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To the Chinese Comrades, Please Release Poet Liu Xia

Liu Xiaobo won the Nobel Peace prize in October 2010 “for his long and non-violent struggle for fundamental human rights in China”

“I’m so fucking angry that I am ready to die here…”  Liu Xia

 Concern has been expressed in recent weeks at the health and well being of Chinese poet Liu Xia who has been held under house arrest by the Chinese authorities since her human rights activist husband Liu Xiaobo won the Nobel Peace prize in October 2010 “for his long and non-violent struggle for fundamental human rights in China”.

 

While trying to walk the thin line between not annoying the Chinese authorities in their enormous task of ruling the almost 1.5 billion mass of Chinese workers while at the same time supporting her husband’s calls for democracy on the Chinese mainland, Liu Xia has unfortunately not experienced much democracy nor freedom from the regime.

 

Recent promises after her husband’s death in July 2017 to allow her to travel following intervention by a variety of international sources, including the German foreign minister, appear now to have been reneged on and the few reports that are sourced from Liu Xia’s isolated residence in Beijing speak of a serious deterioration in her mental health. Calls on President Xi Jinping to release the poet from house arrest are ongoing.

 

“Liu Xia had a seven-minute telephone call on 8 April 2018 with Liao Yiwu, an exiled Chinese writer based in Germany, during which she stated that she was prepared to die if the Chinese government did not allow her to leave China. Crying throughout the conversation, Liu Xia said: “Now, I have nothing to be afraid of. If I can’t leave, I’ll die in my home. Xiaobo is gone, and there’s nothing for me now. It’s easier to die than live. Using death to defy could not be any simpler for me.” Amnesty writes

 

These have been hard years for her. A heart attack, the death of her husband (following many years spent occupying a prison cell) just last year, the death of her parents and the many years violently isolated from outside contact with either visitors, a telephone or the internet.

 

Hopes that following Liu Xiaobo’s death on the 13 July 2017 the Chinese Party would relent and allow her to practice her craft as writer and artist freely appear now to be fading: “Chinese authorities have repeatedly promised Liu Xia that she would be able to leave China and seek treatment for her clinical depression. State security officers apparently first told Liu Xia to wait for the conclusion of the Communist Party’s 19th Party Congress in October 2017. Then, once that had passed, the officers told her to wait until after the annual sessions of the National People’s Congress (NPC) and Chinese People’s Political Consultative Conference (CPPCC), which concluded in March 2018.”  Amnesty interview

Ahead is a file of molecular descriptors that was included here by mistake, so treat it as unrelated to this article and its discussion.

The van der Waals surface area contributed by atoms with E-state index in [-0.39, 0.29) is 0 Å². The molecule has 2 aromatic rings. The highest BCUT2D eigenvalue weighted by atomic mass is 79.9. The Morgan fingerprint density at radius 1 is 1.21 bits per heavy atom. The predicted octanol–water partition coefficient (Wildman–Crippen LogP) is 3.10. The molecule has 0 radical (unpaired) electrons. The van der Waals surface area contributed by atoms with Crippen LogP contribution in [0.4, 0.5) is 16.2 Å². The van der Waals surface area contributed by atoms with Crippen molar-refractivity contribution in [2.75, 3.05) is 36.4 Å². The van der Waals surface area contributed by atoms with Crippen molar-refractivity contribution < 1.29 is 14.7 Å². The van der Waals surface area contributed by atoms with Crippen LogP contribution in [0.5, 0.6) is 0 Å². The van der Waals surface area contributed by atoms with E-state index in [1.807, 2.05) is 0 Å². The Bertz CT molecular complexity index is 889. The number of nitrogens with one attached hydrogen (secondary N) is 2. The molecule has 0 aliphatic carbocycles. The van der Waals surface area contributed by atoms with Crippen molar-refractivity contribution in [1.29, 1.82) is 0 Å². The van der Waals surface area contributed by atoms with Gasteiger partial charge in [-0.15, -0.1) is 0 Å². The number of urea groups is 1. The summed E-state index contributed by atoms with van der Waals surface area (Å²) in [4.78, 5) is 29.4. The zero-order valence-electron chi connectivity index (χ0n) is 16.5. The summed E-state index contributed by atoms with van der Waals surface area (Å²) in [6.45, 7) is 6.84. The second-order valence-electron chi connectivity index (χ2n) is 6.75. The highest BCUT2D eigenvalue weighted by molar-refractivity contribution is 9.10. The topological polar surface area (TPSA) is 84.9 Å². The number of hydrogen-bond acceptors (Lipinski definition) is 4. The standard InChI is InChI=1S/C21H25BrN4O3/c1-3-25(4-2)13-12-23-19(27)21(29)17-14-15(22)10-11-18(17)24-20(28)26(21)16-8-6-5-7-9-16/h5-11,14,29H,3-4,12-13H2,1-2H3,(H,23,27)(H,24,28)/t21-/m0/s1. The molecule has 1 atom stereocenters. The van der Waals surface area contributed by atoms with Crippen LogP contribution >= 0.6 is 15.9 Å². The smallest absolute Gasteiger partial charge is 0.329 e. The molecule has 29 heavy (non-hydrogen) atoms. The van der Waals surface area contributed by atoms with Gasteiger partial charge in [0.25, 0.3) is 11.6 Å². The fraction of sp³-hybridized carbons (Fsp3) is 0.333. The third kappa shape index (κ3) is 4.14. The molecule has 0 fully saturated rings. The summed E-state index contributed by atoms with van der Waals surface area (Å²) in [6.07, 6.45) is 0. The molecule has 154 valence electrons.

What purpose can it serve for this revolutionary monolith from the last century, the Chinese Communist Party, to hound and harass an individual citizen who courageously stood by her outspoken husband – irrespective of her allegiances or views or those of her dead husbands?

 

“Only heroes can quell tigers and leopards

And wild bears never daunt the brave.

Plum blossoms welcome the whirling snow;

Small wonder flies freeze and perish.”

Mao Tse-tung wrote… (Winter Clouds)

 

Punishing the families of ‘dissidents’ is not the policy of the heroes of old nor of the brave, I would suggest? “Small wonder flies freeze and perish.”

 

So, to all the Comrades of this enormous Party, in this wonderful and ancient country now striding heroically into the 21st century, humbly and most respectfully, give us a break:  Please Release Poet Liu Xia.

 

…and while we are waiting here is one of Liu Xia’s poems posted by PEN International:

 

Untitled, To Xiaobo

 

You speak you speak you speak the truth

You are talking day and night as long as you are awake

You talk and talk

You are in a closed room while your voice breaks out to spread

The death from twenty years ago has come back again

Come and gone as the time

You are short of many things but with you are the souls of the

dead

You have lost daily life to join the outcry of the dead

There is no response and none

 

You speak you speak you speak the truth

You are talking day and night as long as you are awake

You talk and talk

You are in a closed room while your voice breaks out to spread

The wound from twenty years ago has been bleeding

Fresh and red as the life